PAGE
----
To learn more about the differences (and similarities) between AP and honors, be sure to check out Honors vs. AP courses: What are the differences? And, if you’re interested in learning about the differences between the Advanced Placement and International Baccalaureate programs, consider checking out IB vs AP: What you need to know!

Can I use AP scores for college credit?

The answer to this question varies based on the score you earn and the college you attend. Some schools will offer placement for AP scores, which means that you will be placed out of classes. Other schools offer credit, which gives you credits that count towards your total graduation requirement. Some schools offer both of these. Oftentimes, the score you need to earn either of these varies based on school and even by class.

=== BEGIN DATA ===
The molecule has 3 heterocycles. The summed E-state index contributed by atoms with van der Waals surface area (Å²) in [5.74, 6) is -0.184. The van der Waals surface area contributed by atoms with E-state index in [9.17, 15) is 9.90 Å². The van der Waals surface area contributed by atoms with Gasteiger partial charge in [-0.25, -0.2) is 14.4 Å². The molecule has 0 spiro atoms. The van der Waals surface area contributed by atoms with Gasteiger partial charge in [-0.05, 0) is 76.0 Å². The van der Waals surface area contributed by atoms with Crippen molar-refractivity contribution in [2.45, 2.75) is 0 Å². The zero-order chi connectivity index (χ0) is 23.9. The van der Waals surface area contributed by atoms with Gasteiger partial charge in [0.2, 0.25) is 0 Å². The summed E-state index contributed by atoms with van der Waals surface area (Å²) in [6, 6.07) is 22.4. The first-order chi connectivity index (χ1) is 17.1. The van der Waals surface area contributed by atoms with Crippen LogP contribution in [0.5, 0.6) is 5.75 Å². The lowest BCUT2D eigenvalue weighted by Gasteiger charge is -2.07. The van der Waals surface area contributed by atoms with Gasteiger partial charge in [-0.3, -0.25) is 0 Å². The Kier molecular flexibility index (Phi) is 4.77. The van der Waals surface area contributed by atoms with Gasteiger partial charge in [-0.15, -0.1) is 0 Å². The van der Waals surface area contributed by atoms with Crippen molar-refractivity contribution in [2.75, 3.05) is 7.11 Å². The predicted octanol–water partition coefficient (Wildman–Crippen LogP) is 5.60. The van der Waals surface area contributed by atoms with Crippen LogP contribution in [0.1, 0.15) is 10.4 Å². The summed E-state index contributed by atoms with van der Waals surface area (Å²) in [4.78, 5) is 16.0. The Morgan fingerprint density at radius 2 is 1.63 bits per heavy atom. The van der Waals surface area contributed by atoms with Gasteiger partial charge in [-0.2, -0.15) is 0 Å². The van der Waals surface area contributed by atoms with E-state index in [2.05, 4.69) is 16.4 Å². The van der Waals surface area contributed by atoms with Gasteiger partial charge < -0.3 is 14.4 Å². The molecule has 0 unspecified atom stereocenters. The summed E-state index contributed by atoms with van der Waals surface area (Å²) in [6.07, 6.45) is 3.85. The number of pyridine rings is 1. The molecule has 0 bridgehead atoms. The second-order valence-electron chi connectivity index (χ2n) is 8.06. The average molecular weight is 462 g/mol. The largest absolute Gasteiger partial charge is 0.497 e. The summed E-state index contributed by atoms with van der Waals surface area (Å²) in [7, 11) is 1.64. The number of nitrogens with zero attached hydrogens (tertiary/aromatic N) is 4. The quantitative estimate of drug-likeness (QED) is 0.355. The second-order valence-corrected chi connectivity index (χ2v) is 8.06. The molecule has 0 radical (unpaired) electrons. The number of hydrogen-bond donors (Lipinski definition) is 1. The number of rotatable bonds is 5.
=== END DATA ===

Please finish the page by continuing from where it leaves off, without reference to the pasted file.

What is a good AP score?

You can score between a 1 and a 5 on an AP score, and the score that is considered “good” can vary by class. Some classes have a higher average score, while others have a lower one. Typically, you’ll need a 3 or above to gain placement or credit at a college.

What happens if you fail an AP exam?

The short answer is – nothing! You won’t lose or gain anything, so it will basically be as if you didn’t take the test. You won’t be faulted or favored by admissions officers. Additionally, you can also choose not to send your scores to colleges, as long as you don’t pre-select colleges to receive it before taking it. 

Can you take an AP Exam without taking the class?

Yes, you can! It’s called self-studying and many students do it in order to earn college credit and build up their college education. Our guide to self-studying AP Exams is a great way to start and learn how to make a study plan.

Do you have to take an AP Exam if you take an AP course?

You don’t! Keep in mind though, many AP teachers use a sample AP Exam as their final exam. So, you might have to take a very similar test in order to earn a good grade in the class.